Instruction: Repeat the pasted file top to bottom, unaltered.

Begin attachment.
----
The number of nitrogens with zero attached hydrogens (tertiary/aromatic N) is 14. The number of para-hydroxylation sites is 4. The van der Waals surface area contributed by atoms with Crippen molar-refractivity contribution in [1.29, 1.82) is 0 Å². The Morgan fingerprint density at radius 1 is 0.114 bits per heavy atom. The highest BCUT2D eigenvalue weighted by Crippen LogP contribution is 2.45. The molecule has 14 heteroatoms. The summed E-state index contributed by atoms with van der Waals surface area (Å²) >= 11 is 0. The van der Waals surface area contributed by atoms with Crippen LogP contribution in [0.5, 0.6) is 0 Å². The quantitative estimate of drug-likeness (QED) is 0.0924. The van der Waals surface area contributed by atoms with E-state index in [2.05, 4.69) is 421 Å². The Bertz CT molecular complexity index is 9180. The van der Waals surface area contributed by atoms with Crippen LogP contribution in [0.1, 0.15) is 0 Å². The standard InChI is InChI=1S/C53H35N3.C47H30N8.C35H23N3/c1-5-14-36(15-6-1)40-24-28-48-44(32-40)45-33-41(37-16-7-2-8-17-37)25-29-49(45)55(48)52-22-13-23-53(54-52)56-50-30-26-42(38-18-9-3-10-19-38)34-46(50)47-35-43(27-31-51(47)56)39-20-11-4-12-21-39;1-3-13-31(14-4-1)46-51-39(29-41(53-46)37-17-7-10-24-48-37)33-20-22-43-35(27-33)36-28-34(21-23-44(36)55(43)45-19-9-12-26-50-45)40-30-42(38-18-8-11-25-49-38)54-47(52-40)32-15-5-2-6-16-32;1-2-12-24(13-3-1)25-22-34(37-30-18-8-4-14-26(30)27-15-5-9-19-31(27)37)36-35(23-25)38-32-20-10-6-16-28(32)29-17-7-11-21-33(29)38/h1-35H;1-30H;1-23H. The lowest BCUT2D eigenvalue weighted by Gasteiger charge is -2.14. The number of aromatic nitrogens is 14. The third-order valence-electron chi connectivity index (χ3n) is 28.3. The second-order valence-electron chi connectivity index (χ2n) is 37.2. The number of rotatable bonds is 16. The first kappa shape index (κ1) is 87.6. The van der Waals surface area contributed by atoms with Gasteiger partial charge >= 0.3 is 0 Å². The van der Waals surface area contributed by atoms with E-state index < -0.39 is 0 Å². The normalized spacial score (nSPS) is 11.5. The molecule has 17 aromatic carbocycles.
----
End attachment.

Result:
The number of nitrogens with zero attached hydrogens (tertiary/aromatic N) is 14. The number of para-hydroxylation sites is 4. The van der Waals surface area contributed by atoms with Crippen molar-refractivity contribution in [1.29, 1.82) is 0 Å². The Morgan fingerprint density at radius 1 is 0.114 bits per heavy atom. The highest BCUT2D eigenvalue weighted by Crippen LogP contribution is 2.45. The molecule has 14 heteroatoms. The summed E-state index contributed by atoms with van der Waals surface area (Å²) >= 11 is 0. The van der Waals surface area contributed by atoms with Crippen LogP contribution in [0.5, 0.6) is 0 Å². The quantitative estimate of drug-likeness (QED) is 0.0924. The van der Waals surface area contributed by atoms with E-state index in [2.05, 4.69) is 421 Å². The Bertz CT molecular complexity index is 9180. The van der Waals surface area contributed by atoms with Crippen LogP contribution in [0.1, 0.15) is 0 Å². The standard InChI is InChI=1S/C53H35N3.C47H30N8.C35H23N3/c1-5-14-36(15-6-1)40-24-28-48-44(32-40)45-33-41(37-16-7-2-8-17-37)25-29-49(45)55(48)52-22-13-23-53(54-52)56-50-30-26-42(38-18-9-3-10-19-38)34-46(50)47-35-43(27-31-51(47)56)39-20-11-4-12-21-39;1-3-13-31(14-4-1)46-51-39(29-41(53-46)37-17-7-10-24-48-37)33-20-22-43-35(27-33)36-28-34(21-23-44(36)55(43)45-19-9-12-26-50-45)40-30-42(38-18-8-11-25-49-38)54-47(52-40)32-15-5-2-6-16-32;1-2-12-24(13-3-1)25-22-34(37-30-18-8-4-14-26(30)27-15-5-9-19-31(27)37)36-35(23-25)38-32-20-10-6-16-28(32)29-17-7-11-21-33(29)38/h1-35H;1-30H;1-23H. The lowest BCUT2D eigenvalue weighted by Gasteiger charge is -2.14. The number of aromatic nitrogens is 14. The third-order valence-electron chi connectivity index (χ3n) is 28.3. The second-order valence-electron chi connectivity index (χ2n) is 37.2. The number of rotatable bonds is 16. The first kappa shape index (κ1) is 87.6. The van der Waals surface area contributed by atoms with Gasteiger partial charge >= 0.3 is 0 Å². The van der Waals surface area contributed by atoms with E-state index < -0.39 is 0 Å². The normalized spacial score (nSPS) is 11.5. The molecule has 17 aromatic carbocycles.